Just for fun, download the source code of your favorite C/C++ workhorse library and spend 30 minutes OpenMP-optimizing some for loops. I got a 100x speedup on one (with my GTX 980).

              Comment


              • #8
                It's not the lack of libraries, but the abysmal state of the OpenCL stack by AMD which then doesn't drive Nvidia to bother as they will always push CUDA.

                Comment


                • #9
                  Well no duh. We could all have guessed that one. Clover is dead.Beigenet is just as good as proprietary. And because AMD mixes different chip generations each year, ROCm only works on a some of AMD's hardware.

                  Comment


                  • #10
                    Originally posted by audi100quattro View Post
                    Libraries like Tensorflow currently only running on CUDA means the ecosystem is heavily tilted towards Nvidia. This wiki page shows how far ahead CUDA is: https://en.wikipedia.org/wiki/Compar...rning_software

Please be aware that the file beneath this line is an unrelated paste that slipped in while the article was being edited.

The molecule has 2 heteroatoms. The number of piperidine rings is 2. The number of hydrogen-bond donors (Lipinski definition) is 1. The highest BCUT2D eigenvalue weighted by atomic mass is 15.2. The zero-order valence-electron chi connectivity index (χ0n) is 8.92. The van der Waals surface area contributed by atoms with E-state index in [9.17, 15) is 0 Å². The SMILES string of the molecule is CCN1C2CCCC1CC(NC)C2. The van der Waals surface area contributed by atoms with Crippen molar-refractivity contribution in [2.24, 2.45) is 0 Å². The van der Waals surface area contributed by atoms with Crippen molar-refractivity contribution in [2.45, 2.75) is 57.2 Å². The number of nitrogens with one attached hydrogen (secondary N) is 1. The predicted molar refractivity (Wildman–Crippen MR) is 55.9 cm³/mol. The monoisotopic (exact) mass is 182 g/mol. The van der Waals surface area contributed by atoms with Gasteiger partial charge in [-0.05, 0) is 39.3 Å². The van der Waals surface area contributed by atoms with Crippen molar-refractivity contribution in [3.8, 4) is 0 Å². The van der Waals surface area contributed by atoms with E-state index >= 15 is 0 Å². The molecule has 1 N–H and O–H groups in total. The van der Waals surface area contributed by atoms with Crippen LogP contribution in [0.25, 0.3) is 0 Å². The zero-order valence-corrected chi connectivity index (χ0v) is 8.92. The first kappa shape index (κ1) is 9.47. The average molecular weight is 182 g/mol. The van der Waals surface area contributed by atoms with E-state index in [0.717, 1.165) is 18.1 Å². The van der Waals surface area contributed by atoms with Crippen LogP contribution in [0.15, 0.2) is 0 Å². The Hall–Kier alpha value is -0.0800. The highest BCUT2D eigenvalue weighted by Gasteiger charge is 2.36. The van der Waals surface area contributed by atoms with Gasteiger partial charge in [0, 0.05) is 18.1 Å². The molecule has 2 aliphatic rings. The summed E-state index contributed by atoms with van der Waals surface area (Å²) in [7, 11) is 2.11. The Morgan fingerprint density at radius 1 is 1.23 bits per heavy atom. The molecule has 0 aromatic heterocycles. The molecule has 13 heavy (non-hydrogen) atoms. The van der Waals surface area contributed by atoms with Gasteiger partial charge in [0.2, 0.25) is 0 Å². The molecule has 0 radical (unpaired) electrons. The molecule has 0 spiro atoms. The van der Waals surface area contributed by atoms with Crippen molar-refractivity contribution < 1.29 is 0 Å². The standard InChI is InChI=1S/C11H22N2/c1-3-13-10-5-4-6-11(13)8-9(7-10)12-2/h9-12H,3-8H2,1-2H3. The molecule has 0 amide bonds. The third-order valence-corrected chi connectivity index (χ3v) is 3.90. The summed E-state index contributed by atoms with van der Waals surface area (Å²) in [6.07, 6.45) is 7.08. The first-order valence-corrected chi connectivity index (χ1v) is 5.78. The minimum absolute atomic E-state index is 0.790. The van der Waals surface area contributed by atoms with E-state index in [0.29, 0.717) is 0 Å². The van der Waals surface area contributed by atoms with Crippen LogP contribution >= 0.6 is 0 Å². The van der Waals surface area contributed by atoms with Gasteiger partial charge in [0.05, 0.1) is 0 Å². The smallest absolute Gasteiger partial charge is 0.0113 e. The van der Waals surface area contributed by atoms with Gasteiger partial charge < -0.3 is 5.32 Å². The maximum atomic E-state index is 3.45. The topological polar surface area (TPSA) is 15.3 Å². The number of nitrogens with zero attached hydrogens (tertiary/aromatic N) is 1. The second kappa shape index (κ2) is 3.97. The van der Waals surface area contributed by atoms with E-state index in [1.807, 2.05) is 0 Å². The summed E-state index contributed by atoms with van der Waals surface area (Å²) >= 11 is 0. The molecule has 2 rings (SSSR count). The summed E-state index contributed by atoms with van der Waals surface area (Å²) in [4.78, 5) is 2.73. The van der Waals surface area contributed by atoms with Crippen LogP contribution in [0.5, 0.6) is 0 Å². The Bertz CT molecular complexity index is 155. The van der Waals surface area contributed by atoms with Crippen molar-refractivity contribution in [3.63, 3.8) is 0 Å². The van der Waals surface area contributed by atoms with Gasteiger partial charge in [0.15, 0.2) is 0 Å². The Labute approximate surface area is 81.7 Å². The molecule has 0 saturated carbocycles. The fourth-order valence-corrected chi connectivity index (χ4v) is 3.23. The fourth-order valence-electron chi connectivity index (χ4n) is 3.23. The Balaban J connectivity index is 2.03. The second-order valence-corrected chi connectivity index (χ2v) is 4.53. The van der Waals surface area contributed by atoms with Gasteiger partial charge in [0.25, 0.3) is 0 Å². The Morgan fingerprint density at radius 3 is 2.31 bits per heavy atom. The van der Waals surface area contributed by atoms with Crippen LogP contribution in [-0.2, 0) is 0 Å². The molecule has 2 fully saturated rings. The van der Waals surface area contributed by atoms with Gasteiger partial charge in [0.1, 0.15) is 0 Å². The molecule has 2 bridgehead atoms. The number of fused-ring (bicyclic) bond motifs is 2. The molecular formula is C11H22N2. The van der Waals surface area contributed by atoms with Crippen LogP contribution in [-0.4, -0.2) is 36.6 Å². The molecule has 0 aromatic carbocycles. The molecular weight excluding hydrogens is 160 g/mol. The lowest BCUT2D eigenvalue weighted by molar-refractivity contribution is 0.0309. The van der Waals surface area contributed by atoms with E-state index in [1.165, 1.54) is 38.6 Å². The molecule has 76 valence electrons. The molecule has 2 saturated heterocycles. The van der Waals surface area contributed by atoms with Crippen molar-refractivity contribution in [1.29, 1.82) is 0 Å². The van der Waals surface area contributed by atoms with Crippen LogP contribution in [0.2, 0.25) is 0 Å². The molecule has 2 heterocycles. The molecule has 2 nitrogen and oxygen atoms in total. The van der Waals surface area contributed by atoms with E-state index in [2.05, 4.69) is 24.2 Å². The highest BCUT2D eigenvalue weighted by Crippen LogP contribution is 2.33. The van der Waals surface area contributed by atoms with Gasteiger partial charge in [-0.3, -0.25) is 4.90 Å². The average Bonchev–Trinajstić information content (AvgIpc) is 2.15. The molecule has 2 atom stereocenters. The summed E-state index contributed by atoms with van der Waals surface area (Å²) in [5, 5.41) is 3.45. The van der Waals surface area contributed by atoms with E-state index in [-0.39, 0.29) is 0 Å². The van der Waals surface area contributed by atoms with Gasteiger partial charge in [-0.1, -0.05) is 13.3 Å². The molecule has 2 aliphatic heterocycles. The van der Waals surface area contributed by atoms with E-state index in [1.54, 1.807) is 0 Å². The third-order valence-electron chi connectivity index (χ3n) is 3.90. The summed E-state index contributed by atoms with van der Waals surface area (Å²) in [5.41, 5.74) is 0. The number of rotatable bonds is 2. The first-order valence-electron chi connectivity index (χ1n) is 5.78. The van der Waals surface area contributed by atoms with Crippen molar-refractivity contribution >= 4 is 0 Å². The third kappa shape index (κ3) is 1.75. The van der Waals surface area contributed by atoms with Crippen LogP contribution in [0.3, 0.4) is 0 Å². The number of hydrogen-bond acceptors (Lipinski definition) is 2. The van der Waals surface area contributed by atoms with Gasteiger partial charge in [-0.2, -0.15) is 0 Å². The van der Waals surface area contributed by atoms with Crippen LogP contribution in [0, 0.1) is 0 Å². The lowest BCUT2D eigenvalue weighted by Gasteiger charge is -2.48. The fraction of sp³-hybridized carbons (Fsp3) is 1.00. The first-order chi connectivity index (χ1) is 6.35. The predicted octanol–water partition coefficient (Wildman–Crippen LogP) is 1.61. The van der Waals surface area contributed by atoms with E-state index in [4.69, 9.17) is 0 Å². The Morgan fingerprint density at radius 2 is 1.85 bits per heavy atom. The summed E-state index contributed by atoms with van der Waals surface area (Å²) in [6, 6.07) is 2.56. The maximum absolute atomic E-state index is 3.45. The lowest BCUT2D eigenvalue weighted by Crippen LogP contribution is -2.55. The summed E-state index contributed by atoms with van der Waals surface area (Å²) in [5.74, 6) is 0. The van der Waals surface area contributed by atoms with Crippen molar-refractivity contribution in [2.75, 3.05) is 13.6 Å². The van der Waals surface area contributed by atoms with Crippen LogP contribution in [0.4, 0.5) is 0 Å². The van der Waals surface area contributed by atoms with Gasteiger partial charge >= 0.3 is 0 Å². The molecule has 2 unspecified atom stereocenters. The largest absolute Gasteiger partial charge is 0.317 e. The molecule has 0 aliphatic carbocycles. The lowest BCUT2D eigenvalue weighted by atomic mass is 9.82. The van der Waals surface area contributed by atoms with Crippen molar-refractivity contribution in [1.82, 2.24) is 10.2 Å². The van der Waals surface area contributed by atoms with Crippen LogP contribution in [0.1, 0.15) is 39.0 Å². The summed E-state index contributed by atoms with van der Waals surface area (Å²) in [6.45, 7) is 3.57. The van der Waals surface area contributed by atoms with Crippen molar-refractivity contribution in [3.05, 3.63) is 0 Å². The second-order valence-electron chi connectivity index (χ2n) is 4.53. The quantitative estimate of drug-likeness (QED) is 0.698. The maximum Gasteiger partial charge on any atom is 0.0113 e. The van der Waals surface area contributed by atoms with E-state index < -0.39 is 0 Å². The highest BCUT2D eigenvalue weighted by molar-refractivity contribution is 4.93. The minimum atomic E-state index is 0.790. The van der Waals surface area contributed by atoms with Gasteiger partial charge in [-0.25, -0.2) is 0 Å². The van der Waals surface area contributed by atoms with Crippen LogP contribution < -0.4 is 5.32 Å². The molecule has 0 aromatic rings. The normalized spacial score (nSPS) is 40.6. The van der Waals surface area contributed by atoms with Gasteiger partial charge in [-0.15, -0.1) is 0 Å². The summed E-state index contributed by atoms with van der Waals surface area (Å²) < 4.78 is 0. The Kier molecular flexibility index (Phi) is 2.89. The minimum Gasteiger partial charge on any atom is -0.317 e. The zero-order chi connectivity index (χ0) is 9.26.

The answer to CUDNN is MIOpen.

                    https://gpuopen.com/compute-product/miopen/

                    To use it, you need ROCm support. So, we just need that to get upstreamed, and hopefully the various forks of deep learning frameworks that are already using MIOpen get merged into the trunks of their respective projects.

                    You can see their forks of Caffe, Caffe2, TensorFlow, etc. on their github page:

                    https://github.com/ROCmSoftwarePlatform

                    Originally posted by audi100quattro View Post
                    Another generation or two and Nvidia will be charging $250 for a CUDA enabled card. It's disabled on the current GT1030, and I wonder why.
                    That's completely bizarre. They should want CUDA to run on all their cards, so that the userbase is as large as possible and casual developers can get their feet wet. The 1030 is so weak that there's already plenty of reason to upgrade, for those wanting more performance. No need to artificially kneecap it.

                    Anyway, I checked and it's not listed here:

                    https://developer.nvidia.com/cuda-gpus


                    Maybe the GP108 has some hardware bug.
                    Last edited by coder; 09-22-2017, 09:53 PM.